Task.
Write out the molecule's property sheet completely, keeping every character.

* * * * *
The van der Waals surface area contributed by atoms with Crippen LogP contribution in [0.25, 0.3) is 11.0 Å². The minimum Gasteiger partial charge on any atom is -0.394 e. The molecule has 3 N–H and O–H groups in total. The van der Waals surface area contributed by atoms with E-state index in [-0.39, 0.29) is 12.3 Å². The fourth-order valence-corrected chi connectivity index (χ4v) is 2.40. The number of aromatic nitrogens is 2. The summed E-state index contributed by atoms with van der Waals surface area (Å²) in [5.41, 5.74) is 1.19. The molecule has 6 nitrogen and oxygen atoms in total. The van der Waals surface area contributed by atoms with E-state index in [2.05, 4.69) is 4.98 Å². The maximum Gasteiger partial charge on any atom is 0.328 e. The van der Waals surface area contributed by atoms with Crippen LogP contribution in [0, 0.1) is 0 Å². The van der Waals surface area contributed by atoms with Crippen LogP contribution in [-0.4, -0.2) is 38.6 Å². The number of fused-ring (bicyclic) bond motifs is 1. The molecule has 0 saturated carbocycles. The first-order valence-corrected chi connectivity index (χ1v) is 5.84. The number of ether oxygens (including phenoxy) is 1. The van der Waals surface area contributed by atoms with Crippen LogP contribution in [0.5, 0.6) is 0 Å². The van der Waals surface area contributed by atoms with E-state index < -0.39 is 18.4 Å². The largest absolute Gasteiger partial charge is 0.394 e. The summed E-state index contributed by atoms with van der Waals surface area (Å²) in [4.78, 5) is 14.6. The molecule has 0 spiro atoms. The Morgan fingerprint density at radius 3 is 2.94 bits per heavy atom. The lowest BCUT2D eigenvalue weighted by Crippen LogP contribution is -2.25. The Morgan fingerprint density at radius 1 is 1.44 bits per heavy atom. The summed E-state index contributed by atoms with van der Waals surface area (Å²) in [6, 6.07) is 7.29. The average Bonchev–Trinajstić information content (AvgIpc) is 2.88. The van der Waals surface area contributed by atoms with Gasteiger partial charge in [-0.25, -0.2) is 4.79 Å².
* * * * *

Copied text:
The van der Waals surface area contributed by atoms with Crippen LogP contribution in [0.25, 0.3) is 11.0 Å². The minimum Gasteiger partial charge on any atom is -0.394 e. The molecule has 3 N–H and O–H groups in total. The van der Waals surface area contributed by atoms with E-state index in [-0.39, 0.29) is 12.3 Å². The fourth-order valence-corrected chi connectivity index (χ4v) is 2.40. The number of aromatic nitrogens is 2. The summed E-state index contributed by atoms with van der Waals surface area (Å²) in [5.41, 5.74) is 1.19. The molecule has 6 nitrogen and oxygen atoms in total. The van der Waals surface area contributed by atoms with E-state index in [2.05, 4.69) is 4.98 Å². The maximum Gasteiger partial charge on any atom is 0.328 e. The van der Waals surface area contributed by atoms with Crippen LogP contribution in [0, 0.1) is 0 Å². The van der Waals surface area contributed by atoms with Crippen LogP contribution in [-0.4, -0.2) is 38.6 Å². The number of fused-ring (bicyclic) bond motifs is 1. The molecule has 0 saturated carbocycles. The first-order valence-corrected chi connectivity index (χ1v) is 5.84. The number of ether oxygens (including phenoxy) is 1. The van der Waals surface area contributed by atoms with Crippen LogP contribution in [0.5, 0.6) is 0 Å². The van der Waals surface area contributed by atoms with E-state index < -0.39 is 18.4 Å². The largest absolute Gasteiger partial charge is 0.394 e. The summed E-state index contributed by atoms with van der Waals surface area (Å²) in [4.78, 5) is 14.6. The molecule has 0 spiro atoms. The Morgan fingerprint density at radius 3 is 2.94 bits per heavy atom. The lowest BCUT2D eigenvalue weighted by Crippen LogP contribution is -2.25. The Morgan fingerprint density at radius 1 is 1.44 bits per heavy atom. The summed E-state index contributed by atoms with van der Waals surface area (Å²) in [6, 6.07) is 7.29. The average Bonchev–Trinajstić information content (AvgIpc) is 2.88. The van der Waals surface area contributed by atoms with Gasteiger partial charge in [-0.25, -0.2) is 4.79 Å².